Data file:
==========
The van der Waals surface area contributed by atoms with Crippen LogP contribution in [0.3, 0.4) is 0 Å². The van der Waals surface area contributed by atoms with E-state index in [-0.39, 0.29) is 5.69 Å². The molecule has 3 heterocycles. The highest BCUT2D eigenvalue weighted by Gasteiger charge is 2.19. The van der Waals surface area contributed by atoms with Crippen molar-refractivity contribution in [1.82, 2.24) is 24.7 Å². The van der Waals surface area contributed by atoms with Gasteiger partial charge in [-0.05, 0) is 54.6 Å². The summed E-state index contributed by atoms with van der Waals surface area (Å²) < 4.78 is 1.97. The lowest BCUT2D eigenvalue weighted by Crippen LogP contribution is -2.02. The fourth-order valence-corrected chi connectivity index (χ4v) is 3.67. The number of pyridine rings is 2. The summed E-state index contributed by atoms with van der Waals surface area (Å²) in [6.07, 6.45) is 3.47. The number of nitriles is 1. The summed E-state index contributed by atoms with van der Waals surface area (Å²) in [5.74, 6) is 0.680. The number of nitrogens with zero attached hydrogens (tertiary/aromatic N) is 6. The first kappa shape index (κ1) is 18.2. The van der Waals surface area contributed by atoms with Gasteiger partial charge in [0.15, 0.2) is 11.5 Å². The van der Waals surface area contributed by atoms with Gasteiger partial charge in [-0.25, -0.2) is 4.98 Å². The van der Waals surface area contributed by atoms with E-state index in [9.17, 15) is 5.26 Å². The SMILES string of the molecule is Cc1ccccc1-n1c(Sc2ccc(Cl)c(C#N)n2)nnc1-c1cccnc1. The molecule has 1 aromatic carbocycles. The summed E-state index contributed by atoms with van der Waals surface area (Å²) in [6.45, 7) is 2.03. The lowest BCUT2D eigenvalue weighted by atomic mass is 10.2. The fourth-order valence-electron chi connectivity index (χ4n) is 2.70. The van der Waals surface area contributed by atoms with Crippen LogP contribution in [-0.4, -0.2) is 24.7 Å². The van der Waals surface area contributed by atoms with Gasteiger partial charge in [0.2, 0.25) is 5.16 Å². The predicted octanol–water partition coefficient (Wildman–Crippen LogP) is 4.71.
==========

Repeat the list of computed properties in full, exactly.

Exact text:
The van der Waals surface area contributed by atoms with Crippen LogP contribution in [0.3, 0.4) is 0 Å². The van der Waals surface area contributed by atoms with E-state index in [-0.39, 0.29) is 5.69 Å². The molecule has 3 heterocycles. The highest BCUT2D eigenvalue weighted by Gasteiger charge is 2.19. The van der Waals surface area contributed by atoms with Crippen molar-refractivity contribution in [1.82, 2.24) is 24.7 Å². The van der Waals surface area contributed by atoms with Gasteiger partial charge in [-0.05, 0) is 54.6 Å². The summed E-state index contributed by atoms with van der Waals surface area (Å²) < 4.78 is 1.97. The lowest BCUT2D eigenvalue weighted by Crippen LogP contribution is -2.02. The fourth-order valence-corrected chi connectivity index (χ4v) is 3.67. The number of pyridine rings is 2. The summed E-state index contributed by atoms with van der Waals surface area (Å²) in [6.07, 6.45) is 3.47. The number of nitriles is 1. The summed E-state index contributed by atoms with van der Waals surface area (Å²) in [5.74, 6) is 0.680. The number of nitrogens with zero attached hydrogens (tertiary/aromatic N) is 6. The first kappa shape index (κ1) is 18.2. The van der Waals surface area contributed by atoms with Gasteiger partial charge in [0.15, 0.2) is 11.5 Å². The van der Waals surface area contributed by atoms with Gasteiger partial charge in [-0.25, -0.2) is 4.98 Å². The van der Waals surface area contributed by atoms with E-state index in [9.17, 15) is 5.26 Å². The SMILES string of the molecule is Cc1ccccc1-n1c(Sc2ccc(Cl)c(C#N)n2)nnc1-c1cccnc1. The molecule has 1 aromatic carbocycles. The summed E-state index contributed by atoms with van der Waals surface area (Å²) in [6.45, 7) is 2.03. The lowest BCUT2D eigenvalue weighted by atomic mass is 10.2. The fourth-order valence-electron chi connectivity index (χ4n) is 2.70. The van der Waals surface area contributed by atoms with Crippen LogP contribution in [-0.4, -0.2) is 24.7 Å². The van der Waals surface area contributed by atoms with Gasteiger partial charge in [0.2, 0.25) is 5.16 Å². The predicted octanol–water partition coefficient (Wildman–Crippen LogP) is 4.71.